By now, you have probably heard about Purple Communications, Inc., the NLRB's December 11, 2014 decision concerning company email accounts. The agency ruled that employees with access to company email systems "in the course of their work," should, in most instances, be allowed to use the email system to discuss workplace issues. This decision overrules Register Guard, which, in essence, gave employers the right to ban all solicitation by email so long as the ban was consistently enforced. Unfortunately for employers, Purple Communications, Inc. leaves many important questions unanswered. 

We will monitor this decision closely to see if it is appealed and keep you apprised of any changes. However, regardless of whether the decision ultimately survives appellate review, employers should consider how their existing email-use policies may be impacted by this decision. Employers can now expect unions and employees to file a wave of new unfair labor practice charges challenging employers’ existing email policies.


  1. An employer may choose to deny company email access to employees for all purposes.
  2. An employer who grants employees access to the company email system can no longer prohibit employees from using the email system to communicate with coworkers regarding workplace concerns during non-working time. 
  3. Like verbal solicitation, an employer may still prohibit an employee's (email) solicitation of another employee during the working time of either employee.
  4. Employers can only justify a blanket prohibition on non-work time email use by demonstrating "special circumstances make the ban necessary to maintain production or discipline." However, in Purple Communications, Inc., the Board majority observed that it would "be the rare case where special circumstances justify a total ban on nonwork time email use by employees."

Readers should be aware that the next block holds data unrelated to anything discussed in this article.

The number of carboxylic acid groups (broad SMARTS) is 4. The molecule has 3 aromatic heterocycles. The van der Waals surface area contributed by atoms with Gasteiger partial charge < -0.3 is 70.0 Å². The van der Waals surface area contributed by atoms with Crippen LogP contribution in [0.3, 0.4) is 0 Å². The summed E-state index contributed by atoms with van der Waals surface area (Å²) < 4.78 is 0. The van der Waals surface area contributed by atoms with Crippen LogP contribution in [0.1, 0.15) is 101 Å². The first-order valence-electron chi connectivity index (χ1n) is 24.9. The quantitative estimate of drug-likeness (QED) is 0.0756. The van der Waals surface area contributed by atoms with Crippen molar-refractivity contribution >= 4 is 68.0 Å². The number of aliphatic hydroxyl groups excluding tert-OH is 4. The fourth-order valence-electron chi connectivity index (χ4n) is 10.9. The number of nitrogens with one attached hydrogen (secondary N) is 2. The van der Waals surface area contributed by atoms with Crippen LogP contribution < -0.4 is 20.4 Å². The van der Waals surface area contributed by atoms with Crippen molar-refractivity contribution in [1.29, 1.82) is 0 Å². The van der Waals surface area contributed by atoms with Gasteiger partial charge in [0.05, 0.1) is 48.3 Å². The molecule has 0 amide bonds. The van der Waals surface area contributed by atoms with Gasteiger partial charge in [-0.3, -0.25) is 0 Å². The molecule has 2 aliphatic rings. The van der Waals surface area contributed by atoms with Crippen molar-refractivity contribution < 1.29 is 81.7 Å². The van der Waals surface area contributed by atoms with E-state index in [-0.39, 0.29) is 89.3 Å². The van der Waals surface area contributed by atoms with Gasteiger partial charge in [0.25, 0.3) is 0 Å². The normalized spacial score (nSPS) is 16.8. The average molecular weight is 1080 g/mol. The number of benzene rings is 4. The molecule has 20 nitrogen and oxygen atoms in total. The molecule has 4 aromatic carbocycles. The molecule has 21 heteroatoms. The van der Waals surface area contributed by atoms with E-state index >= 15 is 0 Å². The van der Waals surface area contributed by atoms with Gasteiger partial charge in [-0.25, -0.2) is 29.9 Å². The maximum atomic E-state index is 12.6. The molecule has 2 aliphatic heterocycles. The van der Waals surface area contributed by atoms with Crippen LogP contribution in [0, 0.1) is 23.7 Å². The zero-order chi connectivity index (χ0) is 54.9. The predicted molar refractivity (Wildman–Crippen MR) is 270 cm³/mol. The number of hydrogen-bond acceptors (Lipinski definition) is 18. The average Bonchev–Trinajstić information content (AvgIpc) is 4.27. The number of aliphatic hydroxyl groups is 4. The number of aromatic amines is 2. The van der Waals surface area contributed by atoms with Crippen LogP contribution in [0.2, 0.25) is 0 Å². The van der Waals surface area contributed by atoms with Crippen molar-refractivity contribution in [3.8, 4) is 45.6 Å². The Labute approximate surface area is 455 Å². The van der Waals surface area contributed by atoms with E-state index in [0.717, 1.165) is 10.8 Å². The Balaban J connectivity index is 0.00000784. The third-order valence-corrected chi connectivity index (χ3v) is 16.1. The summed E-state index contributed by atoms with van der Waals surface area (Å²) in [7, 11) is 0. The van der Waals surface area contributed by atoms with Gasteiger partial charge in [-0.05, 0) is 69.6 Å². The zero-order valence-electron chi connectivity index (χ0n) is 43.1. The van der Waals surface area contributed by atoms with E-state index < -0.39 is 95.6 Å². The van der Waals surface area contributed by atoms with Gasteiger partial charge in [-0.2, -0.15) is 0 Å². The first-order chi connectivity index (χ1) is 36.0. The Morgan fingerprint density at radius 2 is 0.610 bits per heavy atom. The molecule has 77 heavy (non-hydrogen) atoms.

5. An employer may review emails on its own system for a "legitimate business reason" without being accused of surveillance. According to the Board, allegations of unlawful employer surveillance of email will be assessed using the same standards as non-emailbased surveillance. That is, in order to monitor emails sent using their own email systems, employers may now need to show that such monitoring was in place before a union campaign and that such monitoring does not specifically target union activity or other concerted activities protected by the National Labor Relations Act.
  6. The Board did not opine on email solicitations by nonemployees, such as union organizers or other third parties. However, nonemployees might potentially be allowed to use an employer's email system if the employer allows other nonemployees to do so.


  1. If you provide employees with company email accounts, review your existing policies regarding use of the company's email system.
  2. Review your solicitation rules and consider extending these rules to cover the use of a company email system (if applicable). Make sure to enforce solicitation rules nondiscriminately without regard to content. Employees can now email each other as long as everyone involved is on break or lunch. 
  3. Be sure all employees know they have no expectation of privacy in any company email. Review your procedures for reviewing the content of employee emails. If you review the content of emails your employees send using the company system, such review must be supported by legitimate business reasons, such as litigation retention, policy violation investigations, and non-work time enforcement.
  4. Make sure that your policy non-discriminately bars outsiders from emailing employees at work for reasons unrelated to job duties.